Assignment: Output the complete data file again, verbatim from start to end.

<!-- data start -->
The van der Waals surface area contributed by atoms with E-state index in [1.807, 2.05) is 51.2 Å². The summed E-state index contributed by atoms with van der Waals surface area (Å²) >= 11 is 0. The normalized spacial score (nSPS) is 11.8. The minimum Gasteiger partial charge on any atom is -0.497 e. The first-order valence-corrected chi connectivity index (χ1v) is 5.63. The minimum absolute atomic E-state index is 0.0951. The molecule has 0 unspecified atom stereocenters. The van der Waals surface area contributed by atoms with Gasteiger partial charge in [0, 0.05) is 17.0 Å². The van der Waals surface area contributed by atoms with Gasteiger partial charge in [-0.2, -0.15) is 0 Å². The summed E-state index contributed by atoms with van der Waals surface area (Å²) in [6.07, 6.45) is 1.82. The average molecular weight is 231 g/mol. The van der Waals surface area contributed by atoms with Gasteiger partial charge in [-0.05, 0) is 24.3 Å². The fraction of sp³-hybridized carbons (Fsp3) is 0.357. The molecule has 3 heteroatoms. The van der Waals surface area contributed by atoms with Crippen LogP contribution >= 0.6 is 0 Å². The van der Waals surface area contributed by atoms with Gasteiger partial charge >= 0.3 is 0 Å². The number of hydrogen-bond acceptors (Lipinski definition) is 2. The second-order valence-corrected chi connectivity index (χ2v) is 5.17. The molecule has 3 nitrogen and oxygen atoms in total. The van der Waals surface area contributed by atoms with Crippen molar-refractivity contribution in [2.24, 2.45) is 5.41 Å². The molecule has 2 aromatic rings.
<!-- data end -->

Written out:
The van der Waals surface area contributed by atoms with E-state index in [1.807, 2.05) is 51.2 Å². The summed E-state index contributed by atoms with van der Waals surface area (Å²) >= 11 is 0. The normalized spacial score (nSPS) is 11.8. The minimum Gasteiger partial charge on any atom is -0.497 e. The first-order valence-corrected chi connectivity index (χ1v) is 5.63. The minimum absolute atomic E-state index is 0.0951. The molecule has 0 unspecified atom stereocenters. The van der Waals surface area contributed by atoms with Gasteiger partial charge in [0, 0.05) is 17.0 Å². The van der Waals surface area contributed by atoms with Gasteiger partial charge in [-0.2, -0.15) is 0 Å². The summed E-state index contributed by atoms with van der Waals surface area (Å²) in [6.07, 6.45) is 1.82. The average molecular weight is 231 g/mol. The van der Waals surface area contributed by atoms with Gasteiger partial charge in [-0.05, 0) is 24.3 Å². The fraction of sp³-hybridized carbons (Fsp3) is 0.357. The molecule has 3 heteroatoms. The van der Waals surface area contributed by atoms with Crippen LogP contribution >= 0.6 is 0 Å². The van der Waals surface area contributed by atoms with Gasteiger partial charge >= 0.3 is 0 Å². The number of hydrogen-bond acceptors (Lipinski definition) is 2. The second-order valence-corrected chi connectivity index (χ2v) is 5.17. The molecule has 3 nitrogen and oxygen atoms in total. The van der Waals surface area contributed by atoms with Crippen molar-refractivity contribution in [2.24, 2.45) is 5.41 Å². The molecule has 2 aromatic rings.